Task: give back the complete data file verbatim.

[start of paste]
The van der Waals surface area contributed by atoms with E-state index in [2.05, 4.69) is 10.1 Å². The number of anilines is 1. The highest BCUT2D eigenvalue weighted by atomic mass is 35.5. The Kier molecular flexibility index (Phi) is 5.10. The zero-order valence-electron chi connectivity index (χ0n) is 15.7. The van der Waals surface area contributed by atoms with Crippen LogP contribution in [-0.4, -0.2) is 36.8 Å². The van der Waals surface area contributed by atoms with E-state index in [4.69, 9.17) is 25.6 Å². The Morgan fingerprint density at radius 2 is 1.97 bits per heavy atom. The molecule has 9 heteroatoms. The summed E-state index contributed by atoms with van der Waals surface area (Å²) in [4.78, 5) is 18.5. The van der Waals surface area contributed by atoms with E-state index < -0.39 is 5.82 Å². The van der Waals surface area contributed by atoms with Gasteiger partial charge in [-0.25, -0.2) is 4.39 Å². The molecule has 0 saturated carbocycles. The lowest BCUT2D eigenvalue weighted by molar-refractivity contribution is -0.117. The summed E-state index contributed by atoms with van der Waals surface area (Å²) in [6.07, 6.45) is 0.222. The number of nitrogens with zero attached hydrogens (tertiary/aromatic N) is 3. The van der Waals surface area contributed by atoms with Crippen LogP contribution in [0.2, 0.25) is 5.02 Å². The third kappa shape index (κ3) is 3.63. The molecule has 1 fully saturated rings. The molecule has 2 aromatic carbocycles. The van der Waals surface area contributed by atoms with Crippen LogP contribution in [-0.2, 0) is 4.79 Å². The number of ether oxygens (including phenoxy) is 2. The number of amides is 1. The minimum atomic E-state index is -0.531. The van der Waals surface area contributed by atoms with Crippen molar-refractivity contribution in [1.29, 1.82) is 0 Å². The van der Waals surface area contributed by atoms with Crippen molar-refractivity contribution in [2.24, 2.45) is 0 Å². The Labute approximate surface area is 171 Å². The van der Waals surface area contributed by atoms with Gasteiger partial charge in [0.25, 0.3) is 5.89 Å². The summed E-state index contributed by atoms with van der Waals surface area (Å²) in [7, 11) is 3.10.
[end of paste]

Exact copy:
The van der Waals surface area contributed by atoms with E-state index in [2.05, 4.69) is 10.1 Å². The number of anilines is 1. The highest BCUT2D eigenvalue weighted by atomic mass is 35.5. The Kier molecular flexibility index (Phi) is 5.10. The zero-order valence-electron chi connectivity index (χ0n) is 15.7. The van der Waals surface area contributed by atoms with Crippen LogP contribution in [-0.4, -0.2) is 36.8 Å². The van der Waals surface area contributed by atoms with E-state index in [4.69, 9.17) is 25.6 Å². The Morgan fingerprint density at radius 2 is 1.97 bits per heavy atom. The molecule has 9 heteroatoms. The summed E-state index contributed by atoms with van der Waals surface area (Å²) in [4.78, 5) is 18.5. The van der Waals surface area contributed by atoms with E-state index < -0.39 is 5.82 Å². The van der Waals surface area contributed by atoms with Gasteiger partial charge in [-0.25, -0.2) is 4.39 Å². The molecule has 0 saturated carbocycles. The lowest BCUT2D eigenvalue weighted by molar-refractivity contribution is -0.117. The summed E-state index contributed by atoms with van der Waals surface area (Å²) in [6.07, 6.45) is 0.222. The number of nitrogens with zero attached hydrogens (tertiary/aromatic N) is 3. The van der Waals surface area contributed by atoms with Crippen LogP contribution in [0.2, 0.25) is 5.02 Å². The third kappa shape index (κ3) is 3.63. The molecule has 1 fully saturated rings. The molecule has 2 aromatic carbocycles. The van der Waals surface area contributed by atoms with Crippen LogP contribution in [-0.2, 0) is 4.79 Å². The number of ether oxygens (including phenoxy) is 2. The number of amides is 1. The minimum atomic E-state index is -0.531. The van der Waals surface area contributed by atoms with Crippen molar-refractivity contribution in [1.29, 1.82) is 0 Å². The van der Waals surface area contributed by atoms with Crippen molar-refractivity contribution in [2.24, 2.45) is 0 Å². The Labute approximate surface area is 171 Å². The van der Waals surface area contributed by atoms with Gasteiger partial charge in [0.25, 0.3) is 5.89 Å². The summed E-state index contributed by atoms with van der Waals surface area (Å²) in [7, 11) is 3.10.